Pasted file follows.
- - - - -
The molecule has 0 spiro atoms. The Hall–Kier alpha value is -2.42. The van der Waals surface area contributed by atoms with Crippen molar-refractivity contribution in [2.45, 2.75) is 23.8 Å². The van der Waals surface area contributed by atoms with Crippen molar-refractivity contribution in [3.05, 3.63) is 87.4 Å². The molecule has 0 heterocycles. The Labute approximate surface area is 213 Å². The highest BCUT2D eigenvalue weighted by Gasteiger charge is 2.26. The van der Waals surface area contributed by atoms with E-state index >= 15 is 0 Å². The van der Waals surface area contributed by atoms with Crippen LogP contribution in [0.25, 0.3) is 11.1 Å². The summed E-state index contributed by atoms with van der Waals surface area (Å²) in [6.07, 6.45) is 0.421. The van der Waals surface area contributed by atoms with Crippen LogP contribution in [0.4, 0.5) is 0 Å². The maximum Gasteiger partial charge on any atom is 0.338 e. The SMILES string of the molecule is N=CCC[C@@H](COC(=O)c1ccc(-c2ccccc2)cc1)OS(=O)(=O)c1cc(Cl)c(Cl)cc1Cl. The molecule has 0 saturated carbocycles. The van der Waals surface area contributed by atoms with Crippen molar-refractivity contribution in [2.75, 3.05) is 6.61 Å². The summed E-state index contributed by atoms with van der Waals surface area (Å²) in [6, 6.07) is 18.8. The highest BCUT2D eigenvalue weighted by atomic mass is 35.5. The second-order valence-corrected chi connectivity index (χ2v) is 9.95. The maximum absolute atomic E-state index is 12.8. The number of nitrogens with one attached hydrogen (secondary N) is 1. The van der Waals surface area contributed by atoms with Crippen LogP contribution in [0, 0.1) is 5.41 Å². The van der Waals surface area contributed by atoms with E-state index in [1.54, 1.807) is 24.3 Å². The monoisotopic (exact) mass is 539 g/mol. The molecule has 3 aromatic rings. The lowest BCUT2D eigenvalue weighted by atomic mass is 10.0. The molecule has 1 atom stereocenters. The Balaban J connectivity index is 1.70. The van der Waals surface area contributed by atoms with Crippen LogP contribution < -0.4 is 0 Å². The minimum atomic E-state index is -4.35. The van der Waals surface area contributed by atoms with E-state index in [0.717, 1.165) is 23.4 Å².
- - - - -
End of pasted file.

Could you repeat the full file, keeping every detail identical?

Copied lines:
The molecule has 0 spiro atoms. The Hall–Kier alpha value is -2.42. The van der Waals surface area contributed by atoms with Crippen molar-refractivity contribution in [2.45, 2.75) is 23.8 Å². The van der Waals surface area contributed by atoms with Crippen molar-refractivity contribution in [3.05, 3.63) is 87.4 Å². The molecule has 0 heterocycles. The Labute approximate surface area is 213 Å². The highest BCUT2D eigenvalue weighted by Gasteiger charge is 2.26. The van der Waals surface area contributed by atoms with E-state index >= 15 is 0 Å². The van der Waals surface area contributed by atoms with Crippen LogP contribution in [0.25, 0.3) is 11.1 Å². The summed E-state index contributed by atoms with van der Waals surface area (Å²) in [6.07, 6.45) is 0.421. The van der Waals surface area contributed by atoms with Crippen LogP contribution in [0.4, 0.5) is 0 Å². The maximum Gasteiger partial charge on any atom is 0.338 e. The SMILES string of the molecule is N=CCC[C@@H](COC(=O)c1ccc(-c2ccccc2)cc1)OS(=O)(=O)c1cc(Cl)c(Cl)cc1Cl. The molecule has 0 saturated carbocycles. The van der Waals surface area contributed by atoms with Crippen molar-refractivity contribution in [2.75, 3.05) is 6.61 Å². The summed E-state index contributed by atoms with van der Waals surface area (Å²) in [6, 6.07) is 18.8. The highest BCUT2D eigenvalue weighted by atomic mass is 35.5. The second-order valence-corrected chi connectivity index (χ2v) is 9.95. The maximum absolute atomic E-state index is 12.8. The number of nitrogens with one attached hydrogen (secondary N) is 1. The van der Waals surface area contributed by atoms with Crippen LogP contribution in [0, 0.1) is 5.41 Å². The van der Waals surface area contributed by atoms with E-state index in [1.54, 1.807) is 24.3 Å². The monoisotopic (exact) mass is 539 g/mol. The molecule has 3 aromatic rings. The lowest BCUT2D eigenvalue weighted by atomic mass is 10.0. The molecule has 1 atom stereocenters. The Balaban J connectivity index is 1.70. The van der Waals surface area contributed by atoms with Crippen LogP contribution < -0.4 is 0 Å². The minimum atomic E-state index is -4.35. The van der Waals surface area contributed by atoms with E-state index in [0.717, 1.165) is 23.4 Å².